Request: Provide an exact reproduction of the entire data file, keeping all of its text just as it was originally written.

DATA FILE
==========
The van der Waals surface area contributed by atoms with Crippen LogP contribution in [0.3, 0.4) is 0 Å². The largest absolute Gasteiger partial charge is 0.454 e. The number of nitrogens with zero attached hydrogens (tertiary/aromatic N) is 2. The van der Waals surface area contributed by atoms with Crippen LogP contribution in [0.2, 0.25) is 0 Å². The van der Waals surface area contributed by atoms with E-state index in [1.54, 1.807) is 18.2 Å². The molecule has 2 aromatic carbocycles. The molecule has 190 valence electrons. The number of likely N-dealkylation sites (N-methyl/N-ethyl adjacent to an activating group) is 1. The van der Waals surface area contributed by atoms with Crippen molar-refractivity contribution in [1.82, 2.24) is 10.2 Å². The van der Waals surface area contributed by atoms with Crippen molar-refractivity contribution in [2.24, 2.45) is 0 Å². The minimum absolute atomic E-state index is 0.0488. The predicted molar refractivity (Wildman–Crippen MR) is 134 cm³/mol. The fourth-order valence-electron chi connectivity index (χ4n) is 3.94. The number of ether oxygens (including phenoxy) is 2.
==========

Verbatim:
The van der Waals surface area contributed by atoms with Crippen LogP contribution in [0.3, 0.4) is 0 Å². The largest absolute Gasteiger partial charge is 0.454 e. The number of nitrogens with zero attached hydrogens (tertiary/aromatic N) is 2. The van der Waals surface area contributed by atoms with Crippen LogP contribution in [0.2, 0.25) is 0 Å². The van der Waals surface area contributed by atoms with E-state index in [1.54, 1.807) is 18.2 Å². The molecule has 2 aromatic carbocycles. The molecule has 190 valence electrons. The number of likely N-dealkylation sites (N-methyl/N-ethyl adjacent to an activating group) is 1. The van der Waals surface area contributed by atoms with Crippen molar-refractivity contribution in [1.82, 2.24) is 10.2 Å². The van der Waals surface area contributed by atoms with Crippen molar-refractivity contribution in [2.24, 2.45) is 0 Å². The minimum absolute atomic E-state index is 0.0488. The predicted molar refractivity (Wildman–Crippen MR) is 134 cm³/mol. The fourth-order valence-electron chi connectivity index (χ4n) is 3.94. The number of ether oxygens (including phenoxy) is 2.